Entries from October 2015 ↓

Light/Dark Activated Switch

These are switches used to turn on lights at dusk and turn them off again at sunrise. Generally, a light sensitive device like a photocell, optical sensor of some sort is ties to an opamp comparator which energizes a relay to switch on the lights. A less sophisticated approach might be a simple mechanical timer. The timer does not need to sense light levels.

An even simpler solution is to use a low voltage mechanical relay energized by a solar panel. This approach assumes that a solar panel system is already in place. Even a 5 watt panel can develop enough power to energize a 5 volt, 150ma relay without significantly effecting its ability to provide useful electrical power.

For the solar panel solution to work reliably the relay needs to be sensitive enough to energise even on a cloudy day or the lights will stay on. Also, the relay needs to provide both normally open and normally closed contacts. The idea is to allow the solar panel energy to turn ON the relay which turns OFF the lights.

To prevent the 18 volts from the panel from over powering the relay a series resistor and 5 volt zener across the relay will keep the relay coil at a maximum of 5 volts. A capacitor across the relay coil would introduce some hysteresis to prevent the relay from cycling on and off at certain light levels.

The rig is so good, it is used by DXpeditions

So goes the sales pitch for a well known amateur radio manufacturer. To be fair, that radio is superior to most. It is sensitive, selective and can be used in crowded RF environments. Why it can even resist blocking interference from a ham next door running full legal limit. Is that really what is needed on DXpeditions?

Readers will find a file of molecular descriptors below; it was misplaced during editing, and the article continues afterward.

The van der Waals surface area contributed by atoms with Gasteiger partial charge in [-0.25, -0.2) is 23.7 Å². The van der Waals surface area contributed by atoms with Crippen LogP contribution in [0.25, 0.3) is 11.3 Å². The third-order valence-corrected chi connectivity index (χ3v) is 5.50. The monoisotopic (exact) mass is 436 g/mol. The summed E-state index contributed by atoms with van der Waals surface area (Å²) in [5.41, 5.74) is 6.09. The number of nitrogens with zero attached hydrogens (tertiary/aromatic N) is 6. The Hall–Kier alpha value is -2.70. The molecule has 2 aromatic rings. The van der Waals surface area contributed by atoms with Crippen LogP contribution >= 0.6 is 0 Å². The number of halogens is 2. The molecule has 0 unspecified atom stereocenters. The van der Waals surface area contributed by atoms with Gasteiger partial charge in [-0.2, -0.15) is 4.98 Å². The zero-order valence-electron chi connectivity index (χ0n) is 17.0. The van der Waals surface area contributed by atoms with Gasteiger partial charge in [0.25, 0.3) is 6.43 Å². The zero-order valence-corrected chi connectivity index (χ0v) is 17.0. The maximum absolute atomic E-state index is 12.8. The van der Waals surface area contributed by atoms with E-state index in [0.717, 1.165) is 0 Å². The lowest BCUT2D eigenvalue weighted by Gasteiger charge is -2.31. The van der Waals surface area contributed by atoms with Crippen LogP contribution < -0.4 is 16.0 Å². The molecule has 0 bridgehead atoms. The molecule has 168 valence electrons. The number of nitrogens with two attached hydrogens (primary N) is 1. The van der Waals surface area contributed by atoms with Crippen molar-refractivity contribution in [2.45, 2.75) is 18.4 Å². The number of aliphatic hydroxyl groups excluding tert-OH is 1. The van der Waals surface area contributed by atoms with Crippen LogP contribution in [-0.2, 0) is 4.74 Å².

DXpeditions go to remote locations, are assigned rare call signs, and operate where they are the only radio signal for many miles around. They don’t need special super equipment to make contacts because hundreds of distant hams are going to be falling over themselves for contacts with their rare calls and distant locations. These DX enthusiasts will be using high power and directive antennas to push as much signal as possible toward the DXpedition. The DXpedition is not going to have any trouble hearing them. So what is the real reason DXpeditions prefer that particular radio?

Turns out that the company making the claim offers their radios to DXpeditions free of charge!